A mix of national and private label brands is integral to grocery retailer success, according to Acosta’s 2018 Why Brands Matter report.
National brands continue to dominate, with a 2017 market share of over $558 billion compared to $124 billion for private label brands. Overall, cost savings were the primary driver for private label sales, but most shoppers view national brands as superior to private label.
Grocery shoppers purchase national brand products due to their perceived higher quality in taste or performance, higher trustworthiness and better value, the feeling that more sales and coupons were available for national brands.
Shoppers felt “name brands are better than store brands” in 41 out of 53 categories, the report noted. In addition, shopping trips driven by national brand purchases were found to be 65% more valuable than trips to purchase private label brands.
In general, the more personal, innovative and differentiated the category, the more likely a shopper is to choose a national brand over a private label brand. Consumers who “exclusively” or “mostly” selected a private label brand tended to do so for staple items that can be consumed.
Value is one of the fastest-growing channels for retailers. But while the value channel largely emphasizes private label brands, this isn’t necessarily what is driving shopper traffic. Shoppers reported the highest influencers driving them to the value channel are best everyday prices (49%), better value for their money (47%) and cost savings/help with budget (45%).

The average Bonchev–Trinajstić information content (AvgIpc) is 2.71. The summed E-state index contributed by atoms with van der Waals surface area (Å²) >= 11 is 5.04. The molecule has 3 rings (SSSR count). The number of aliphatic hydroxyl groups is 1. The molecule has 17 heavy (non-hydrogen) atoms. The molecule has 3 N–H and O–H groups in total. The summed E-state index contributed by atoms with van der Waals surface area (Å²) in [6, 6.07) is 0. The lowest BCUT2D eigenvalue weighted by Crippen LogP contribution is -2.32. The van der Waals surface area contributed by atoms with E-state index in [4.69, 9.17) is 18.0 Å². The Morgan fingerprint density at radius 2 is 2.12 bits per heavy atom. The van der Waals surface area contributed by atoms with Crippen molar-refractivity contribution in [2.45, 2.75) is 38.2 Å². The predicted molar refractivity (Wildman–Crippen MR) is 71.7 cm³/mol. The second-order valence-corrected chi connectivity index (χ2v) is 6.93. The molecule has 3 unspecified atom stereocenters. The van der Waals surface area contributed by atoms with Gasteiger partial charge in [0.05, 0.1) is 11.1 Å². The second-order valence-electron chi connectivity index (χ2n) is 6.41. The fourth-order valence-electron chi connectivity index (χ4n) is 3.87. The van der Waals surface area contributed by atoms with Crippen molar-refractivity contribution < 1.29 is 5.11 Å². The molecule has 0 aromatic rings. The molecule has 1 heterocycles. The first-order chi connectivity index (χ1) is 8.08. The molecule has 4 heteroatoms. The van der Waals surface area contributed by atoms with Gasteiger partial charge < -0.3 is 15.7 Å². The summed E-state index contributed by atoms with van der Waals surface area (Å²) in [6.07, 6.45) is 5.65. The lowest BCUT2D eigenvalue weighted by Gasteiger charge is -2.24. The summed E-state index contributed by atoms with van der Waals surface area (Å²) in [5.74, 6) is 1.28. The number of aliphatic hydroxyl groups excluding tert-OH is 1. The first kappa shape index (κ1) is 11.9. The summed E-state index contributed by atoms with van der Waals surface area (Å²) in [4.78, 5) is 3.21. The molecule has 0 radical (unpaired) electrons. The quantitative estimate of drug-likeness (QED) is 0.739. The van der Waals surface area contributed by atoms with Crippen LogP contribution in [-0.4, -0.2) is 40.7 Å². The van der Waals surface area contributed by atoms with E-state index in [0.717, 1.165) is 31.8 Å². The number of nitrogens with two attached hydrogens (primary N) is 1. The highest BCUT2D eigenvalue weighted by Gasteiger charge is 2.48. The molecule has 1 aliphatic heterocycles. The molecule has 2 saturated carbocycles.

Despite its growth, the value channel has limited appeal. Shoppers who frequent the grocery and mass/super channels find value retailers fall short in fresh foods, convenience and promotions.
Grocery retailers should keep in mind that shoppers turn to different brands for different needs.
“A clear takeaway for retailers is that they should understand the different roles national and private brands play,” says John Clevenger, an Acosta managing director and senior VP of strategic advisors.
“Manufacturers should concentrate on telling a compelling brand story and selling their expertise and understanding to build a brand connection with shoppers.”
For the full story, go to this week’s Food Institute Report.
Chris focuses on fresh, canned and frozen fruit and fresh and dried vegetables for the Food Institute Report. In addition, he assists in compiling data for various Food Institute publications throughout the year. He is a proud Rutgers University alumnus with a degree in English, and has a background in web writing for a variety of industries, including legal, foodservice and small-to-medium sized businesses. In his downtime you can find him watching New York Yankees baseball, hiking, enjoying live music and spending time with his dog Kaiden. He invites you to contact him via email at email@example.com to talk about anything food-related.
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